This guest post is the second time (see here for the first) I have had the pleasure of welcoming Danaë Hosek-Ugolini, a legal, business & shipping translator and experienced English solicitor who holds a diploma in legal studies from Oxford University and a Master’s in private law from the equally august University of Paris II. Her language pairs are French & Greek into English and Greek & English into French.
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You may be interested to know that an adaptation of this article is due to appear in the next ITI Bulletin.¹
My first real encounter with Confidentiality Agreements or Non-Disclosure Agreements (“NDAs“) was as a secondee in the legal team of a European bank specializing in asset finance. This was the one document most of the bankers needed my help with in order to discuss specific business opportunities with their clients. I noticed the same points being raised over and over again during negotiations and before returning back to my law firm at the end of my secondment, I drew up a very useful table to help them negotiate their NDAs.
After becoming a legal translator, NDAs reappeared in my life. Offering to sign one is actually a good selling point for legal translators as confidentiality is very important to many clients, whether the documents are for litigation purposes or for new transactions. The very first document almost all the translation agencies (“TA“) I have worked for have sent me is an NDA, or, should I say, an adaptation of the traditional NDA (more on this later).
So I adapted my table to the translation sector and I thought I would share parts of it with you to help you in your negotiations. But before doing that, let us remind ourselves what an NDA is and what its limitations are.
What is an NDA?
An NDA is a confidentiality agreement that requires one party to keep certain information that is disclosed in the course of a transaction confidential and to use that information only for the particular purpose for which it has been disclosed. It creates a contractual right as well as helping to establish a relationship of confidence on which an action under general law can be based.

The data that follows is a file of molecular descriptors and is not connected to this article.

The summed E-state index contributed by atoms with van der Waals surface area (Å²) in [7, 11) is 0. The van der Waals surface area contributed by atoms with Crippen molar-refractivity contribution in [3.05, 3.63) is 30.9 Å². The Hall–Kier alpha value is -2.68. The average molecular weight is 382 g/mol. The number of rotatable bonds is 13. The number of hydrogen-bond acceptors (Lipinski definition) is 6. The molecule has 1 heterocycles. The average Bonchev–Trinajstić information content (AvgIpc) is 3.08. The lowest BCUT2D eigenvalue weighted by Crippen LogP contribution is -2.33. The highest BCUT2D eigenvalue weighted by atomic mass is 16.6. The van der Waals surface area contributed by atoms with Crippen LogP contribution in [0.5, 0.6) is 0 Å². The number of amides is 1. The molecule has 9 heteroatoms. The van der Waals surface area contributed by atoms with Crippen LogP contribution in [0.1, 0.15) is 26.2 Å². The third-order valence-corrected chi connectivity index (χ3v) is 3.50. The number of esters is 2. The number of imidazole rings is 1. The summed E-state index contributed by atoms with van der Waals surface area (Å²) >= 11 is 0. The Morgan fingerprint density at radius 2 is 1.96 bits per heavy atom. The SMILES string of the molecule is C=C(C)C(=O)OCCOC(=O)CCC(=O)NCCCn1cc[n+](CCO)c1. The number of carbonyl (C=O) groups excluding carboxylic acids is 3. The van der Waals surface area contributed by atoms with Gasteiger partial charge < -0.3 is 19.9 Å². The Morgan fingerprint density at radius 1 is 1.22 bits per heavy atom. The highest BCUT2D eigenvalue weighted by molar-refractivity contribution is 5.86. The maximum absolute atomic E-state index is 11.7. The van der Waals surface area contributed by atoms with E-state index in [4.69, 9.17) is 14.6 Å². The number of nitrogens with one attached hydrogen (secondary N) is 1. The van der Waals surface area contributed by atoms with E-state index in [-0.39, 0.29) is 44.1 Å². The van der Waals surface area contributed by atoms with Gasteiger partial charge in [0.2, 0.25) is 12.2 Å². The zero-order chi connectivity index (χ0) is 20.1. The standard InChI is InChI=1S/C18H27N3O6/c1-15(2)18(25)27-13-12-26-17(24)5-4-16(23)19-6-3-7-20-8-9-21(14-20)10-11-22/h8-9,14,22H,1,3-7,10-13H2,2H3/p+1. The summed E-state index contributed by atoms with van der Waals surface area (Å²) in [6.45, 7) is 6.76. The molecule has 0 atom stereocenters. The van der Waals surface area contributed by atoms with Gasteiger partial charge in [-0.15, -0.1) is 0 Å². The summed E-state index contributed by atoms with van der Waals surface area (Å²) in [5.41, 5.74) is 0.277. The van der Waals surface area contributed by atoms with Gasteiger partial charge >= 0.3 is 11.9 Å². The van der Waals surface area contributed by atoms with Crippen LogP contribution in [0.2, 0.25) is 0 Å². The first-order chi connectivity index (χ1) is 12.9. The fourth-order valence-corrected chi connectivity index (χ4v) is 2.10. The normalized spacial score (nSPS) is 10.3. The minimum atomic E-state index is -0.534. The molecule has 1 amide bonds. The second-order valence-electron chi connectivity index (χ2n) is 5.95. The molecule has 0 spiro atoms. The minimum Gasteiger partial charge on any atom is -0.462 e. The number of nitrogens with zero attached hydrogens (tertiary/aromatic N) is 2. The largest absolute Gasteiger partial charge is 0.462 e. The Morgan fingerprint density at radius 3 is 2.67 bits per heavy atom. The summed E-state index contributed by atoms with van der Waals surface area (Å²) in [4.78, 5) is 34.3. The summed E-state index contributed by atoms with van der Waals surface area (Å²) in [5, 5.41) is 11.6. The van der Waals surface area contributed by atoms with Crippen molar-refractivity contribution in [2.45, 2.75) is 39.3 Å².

An expressed NDA will usually take precedence over any implied position under the law, unless the law imposes a higher standard (e.g. information relating to trade secrets or personal data) or the NDA conflicts with public policy. Depending on which country you live in or deal with, you may also be under an independent duty of confidence if you know the information you receive is confidential (like in the UK) or a duty to act in good faith (like in the US, and in many continental European jurisdictions such as Germany, France, Italy or Spain).
What is all the fuss about anyway?
Many translators may not be very concerned about NDAs because:
- they are difficult to enforce;
- they are restrictive and will be construed against the party seeking to rely on them; and
- most jurisdictions will not enforce agreements in so far as they try to make public information confidential.
However, a client or a translation agency may still attempt to sue you for damages for wrongful use or for disclosure and you may need to invest time and money in dealing with their claim. So why not do everything you can to avoid this from the start?
Translation agencies and NDAs
Many translation agencies will ask you to sign an NDA before discussing potential work. However, my experience is that this NDA is in fact trying to include other provisions. This article does not purport to look into these additional provisions but here are two that you need to watch out for:
- clauses excluding payment if the standard of the translation is not satisfactory (in this case, I send them a link to the procedure on ITI website and ask for a similar process); and
- non-competition clauses (I only agree not to contact the TA’s end-clients for whom I have done some work through that agency if (i) I had not worked for them before and (ii) I have been told their identity by the TA).
Let’s now turn to my table. I have used this with translation agencies and direct clients and have rarely seen my requests rejected. You may be worried about losing a potential new client by raising some points but, in my experience, as long as you provide a reasonable explanation, they rarely try to argue. The exact wording will need to be adapted to the original draft NDA you have received and some entries may not be applicable.
For the purpose of this table the “Discloser” is the Client/Translation Agency, the “Receiver” is the translator and the “Project” is the translation project to which the information relates.
Note from W2D: You can click to enlarge the table below. 🙂
Last word from Danae: I hope this article was useful. Do not hesitate to contact me if you have come across any difficult negotiations or if you have stories of successful ones.
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¹ ITI Bulletin is a magazine published by one of the UK professional bodies for translators and interpreters.